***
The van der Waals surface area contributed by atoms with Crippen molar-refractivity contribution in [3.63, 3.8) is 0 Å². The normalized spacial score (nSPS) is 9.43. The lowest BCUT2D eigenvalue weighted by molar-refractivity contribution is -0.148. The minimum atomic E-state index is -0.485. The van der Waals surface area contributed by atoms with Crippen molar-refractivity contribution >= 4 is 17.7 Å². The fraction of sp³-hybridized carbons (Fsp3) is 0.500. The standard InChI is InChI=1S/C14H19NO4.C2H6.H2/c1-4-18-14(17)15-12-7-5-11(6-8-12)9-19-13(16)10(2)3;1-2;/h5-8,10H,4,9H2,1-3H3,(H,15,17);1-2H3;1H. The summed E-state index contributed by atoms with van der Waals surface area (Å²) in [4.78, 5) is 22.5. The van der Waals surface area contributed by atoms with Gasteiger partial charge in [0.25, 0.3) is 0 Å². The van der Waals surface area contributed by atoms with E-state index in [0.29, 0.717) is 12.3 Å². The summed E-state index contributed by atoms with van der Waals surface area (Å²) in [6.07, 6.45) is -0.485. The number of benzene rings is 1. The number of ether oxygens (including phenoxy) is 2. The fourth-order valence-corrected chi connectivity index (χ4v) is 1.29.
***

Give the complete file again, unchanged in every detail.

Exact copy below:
The van der Waals surface area contributed by atoms with Crippen molar-refractivity contribution in [3.63, 3.8) is 0 Å². The normalized spacial score (nSPS) is 9.43. The lowest BCUT2D eigenvalue weighted by molar-refractivity contribution is -0.148. The minimum atomic E-state index is -0.485. The van der Waals surface area contributed by atoms with Crippen molar-refractivity contribution >= 4 is 17.7 Å². The fraction of sp³-hybridized carbons (Fsp3) is 0.500. The standard InChI is InChI=1S/C14H19NO4.C2H6.H2/c1-4-18-14(17)15-12-7-5-11(6-8-12)9-19-13(16)10(2)3;1-2;/h5-8,10H,4,9H2,1-3H3,(H,15,17);1-2H3;1H. The summed E-state index contributed by atoms with van der Waals surface area (Å²) in [4.78, 5) is 22.5. The van der Waals surface area contributed by atoms with Gasteiger partial charge in [0.25, 0.3) is 0 Å². The van der Waals surface area contributed by atoms with E-state index in [0.29, 0.717) is 12.3 Å². The summed E-state index contributed by atoms with van der Waals surface area (Å²) in [6.07, 6.45) is -0.485. The number of benzene rings is 1. The number of ether oxygens (including phenoxy) is 2. The fourth-order valence-corrected chi connectivity index (χ4v) is 1.29.